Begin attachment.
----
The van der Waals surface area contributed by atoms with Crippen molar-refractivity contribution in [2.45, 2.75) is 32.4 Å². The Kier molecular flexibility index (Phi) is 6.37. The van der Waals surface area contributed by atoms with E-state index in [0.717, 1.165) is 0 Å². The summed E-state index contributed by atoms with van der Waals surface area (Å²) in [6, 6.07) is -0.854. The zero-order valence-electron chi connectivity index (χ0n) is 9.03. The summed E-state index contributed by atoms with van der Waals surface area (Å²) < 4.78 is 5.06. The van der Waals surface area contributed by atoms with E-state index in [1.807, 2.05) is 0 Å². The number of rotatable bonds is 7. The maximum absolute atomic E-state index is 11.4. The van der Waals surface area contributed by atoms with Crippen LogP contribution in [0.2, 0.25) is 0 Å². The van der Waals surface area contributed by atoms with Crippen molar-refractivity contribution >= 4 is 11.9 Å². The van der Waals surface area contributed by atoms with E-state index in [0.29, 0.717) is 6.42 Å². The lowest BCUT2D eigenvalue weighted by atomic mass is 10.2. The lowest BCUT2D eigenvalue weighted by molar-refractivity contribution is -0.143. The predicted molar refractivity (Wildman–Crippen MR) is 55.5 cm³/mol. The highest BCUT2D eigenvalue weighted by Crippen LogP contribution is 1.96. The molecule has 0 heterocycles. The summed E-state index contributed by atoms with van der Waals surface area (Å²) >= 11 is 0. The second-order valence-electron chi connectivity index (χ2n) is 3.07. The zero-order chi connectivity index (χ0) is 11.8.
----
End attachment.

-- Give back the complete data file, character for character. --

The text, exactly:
The van der Waals surface area contributed by atoms with Crippen molar-refractivity contribution in [2.45, 2.75) is 32.4 Å². The Kier molecular flexibility index (Phi) is 6.37. The van der Waals surface area contributed by atoms with E-state index in [0.717, 1.165) is 0 Å². The summed E-state index contributed by atoms with van der Waals surface area (Å²) in [6, 6.07) is -0.854. The zero-order valence-electron chi connectivity index (χ0n) is 9.03. The summed E-state index contributed by atoms with van der Waals surface area (Å²) < 4.78 is 5.06. The van der Waals surface area contributed by atoms with E-state index in [1.807, 2.05) is 0 Å². The number of rotatable bonds is 7. The maximum absolute atomic E-state index is 11.4. The van der Waals surface area contributed by atoms with Crippen LogP contribution in [0.2, 0.25) is 0 Å². The van der Waals surface area contributed by atoms with Crippen molar-refractivity contribution >= 4 is 11.9 Å². The van der Waals surface area contributed by atoms with E-state index in [0.29, 0.717) is 6.42 Å². The lowest BCUT2D eigenvalue weighted by atomic mass is 10.2. The lowest BCUT2D eigenvalue weighted by molar-refractivity contribution is -0.143. The predicted molar refractivity (Wildman–Crippen MR) is 55.5 cm³/mol. The highest BCUT2D eigenvalue weighted by Crippen LogP contribution is 1.96. The molecule has 0 heterocycles. The summed E-state index contributed by atoms with van der Waals surface area (Å²) >= 11 is 0. The second-order valence-electron chi connectivity index (χ2n) is 3.07. The zero-order chi connectivity index (χ0) is 11.8.